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Randomized controlled trial of atorvastatin in mild to moderate Alzheimer disease: LEADe


Feldman, H. H., Doody, R. S., Kivipelto, M., Sparks, D. L., Waters, D. D., Jones, R. W., Schwam, E., Schindler, R., Hey-Hadavi, J., DeMicco, D. A., Breazna, A.


Neurology, Volume: 74, No.: 12, Pages.: 956-964

Year of Publication



Background: There is some evidence that statins may have a protective and symptomatic benefit in Alzheimer disease (AD). The LEADe study is a randomized controlled trial (RCT) evaluating the efficacy and safety of atorvastatin in patients with mild to moderate AD.; Methods: This was an international, multicenter, double-blind, randomized, parallel-group study. Subjects had mild to moderate probable AD (Mini-Mental State Examination score 13-25), were aged 50-90 years, and were taking donepezil 10 mg daily for > or 3 months prior to screening. Entry low-density lipoprotein cholesterol levels (LDL-C) were > 95 and < 195 mg/dL. Patients were randomized to atorvastatin 80 mg/day or placebo for 72 weeks followed by a double-blind, 8-week atorvastatin withdrawal phase. Coprimary endpoints were changes in cognition (Alzheimer's Disease Assessment Scale-Cognitive Subscale [ADAS-Cog]) and global function (Alzheimer's Disease Cooperative Study Clinical Global Impression of Change [ADCS-CGIC]) at 72 weeks.; Results: A total of 640 patients were randomized in the study. There were no significant differences in the coprimary endpoints of ADAS-cog or ADCS-CGIC or the secondary endpoints. Atorvastatin was generally well-tolerated.; Conclusions: In this large-scale randomized controlled trial evaluating statin therapy as a treatment for mild to moderate Alzheimer disease, atorvastatin was not associated with significant clinical benefit over 72 weeks. This treatment was generally well-tolerated without unexpected adverse events.; Classification Of Evidence: This study provides Class II evidence that intensive lipid lowering with atorvastatin 80 mg/day in patients with mild to moderate probable Alzheimer disease (aged 50-90), taking donepezil, with low-density lipoprotein cholesterol levels between 95 and 195 mg/dL over 72 weeks does not benefit cognition (as measured by Alzheimer's Disease Assessment Scale-Cognitive Subscale) (p = 0.26) or global function (as measured by Alzheimer's Disease Cooperative Study Clinical Global Impression of Change) (p = 0.73) compared with placebo.;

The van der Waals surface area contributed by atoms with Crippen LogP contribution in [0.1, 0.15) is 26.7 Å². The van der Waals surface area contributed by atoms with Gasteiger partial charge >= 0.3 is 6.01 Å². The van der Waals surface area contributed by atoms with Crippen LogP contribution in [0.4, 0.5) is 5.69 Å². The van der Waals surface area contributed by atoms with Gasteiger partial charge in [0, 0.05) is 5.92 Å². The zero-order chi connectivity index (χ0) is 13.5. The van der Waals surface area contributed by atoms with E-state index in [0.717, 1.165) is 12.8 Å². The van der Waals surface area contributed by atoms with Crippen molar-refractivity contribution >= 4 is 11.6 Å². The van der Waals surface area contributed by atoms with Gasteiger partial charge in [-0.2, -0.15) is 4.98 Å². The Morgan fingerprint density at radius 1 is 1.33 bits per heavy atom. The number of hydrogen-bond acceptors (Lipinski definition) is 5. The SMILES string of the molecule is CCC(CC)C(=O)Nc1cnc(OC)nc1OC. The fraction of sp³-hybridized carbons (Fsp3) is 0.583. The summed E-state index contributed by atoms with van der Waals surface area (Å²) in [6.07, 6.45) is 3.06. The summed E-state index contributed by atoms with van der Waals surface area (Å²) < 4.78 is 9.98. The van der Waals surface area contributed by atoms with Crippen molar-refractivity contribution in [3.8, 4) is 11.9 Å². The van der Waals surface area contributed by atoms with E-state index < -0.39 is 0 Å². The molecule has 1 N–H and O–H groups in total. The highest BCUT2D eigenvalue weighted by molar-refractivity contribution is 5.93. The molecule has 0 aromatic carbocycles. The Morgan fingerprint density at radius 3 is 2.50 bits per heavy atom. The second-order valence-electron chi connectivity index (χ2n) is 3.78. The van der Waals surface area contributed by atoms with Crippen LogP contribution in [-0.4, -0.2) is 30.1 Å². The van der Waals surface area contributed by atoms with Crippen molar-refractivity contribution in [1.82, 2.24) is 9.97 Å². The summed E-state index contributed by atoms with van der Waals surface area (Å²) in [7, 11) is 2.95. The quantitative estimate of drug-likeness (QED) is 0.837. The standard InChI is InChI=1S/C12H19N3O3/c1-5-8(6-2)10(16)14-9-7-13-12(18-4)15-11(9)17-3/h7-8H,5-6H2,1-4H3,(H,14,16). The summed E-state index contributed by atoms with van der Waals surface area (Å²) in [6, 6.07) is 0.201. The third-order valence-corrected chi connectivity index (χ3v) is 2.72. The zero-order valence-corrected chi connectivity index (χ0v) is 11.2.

Bibtex Citation

@article{Feldman_2010, doi = {10.1212/wnl.0b013e3181d6476a}, url = {}, year = 2010, month = {mar}, publisher = {Ovid Technologies (Wolters Kluwer Health)}, volume = {74}, number = {12}, pages = {956--964}, author = {H. H. Feldman and R. S. Doody and M. Kivipelto and D. L. Sparks and D. D. Waters and R. W. Jones and E. Schwam and R. Schindler and J. Hey-Hadavi and D. A. DeMicco and A. Breazna}, title = {Randomized controlled trial of atorvastatin in mild to moderate Alzheimer disease: {LEADe}}, journal = {Neurology} }


aged, aged, 80 and over, alzheimer disease, atorvastatin, cholesterol ldl, cholinergic antagonists, double-blind method, drug effects, drug therapy, female, heptanoic acids, hippocampus, humans, magnetic resonance imaging, male, metabolism, middle aged, organ size, pathology, pyrroles, therapeutic use

Types of Dementia

Alzheimer’s Disease

Types of Study

Randomised Controlled Trial

Type of Outcomes

Cognition, Physical Health

Type of Interventions

Pharmaceutical Interventions

Pharmaceutical Interventions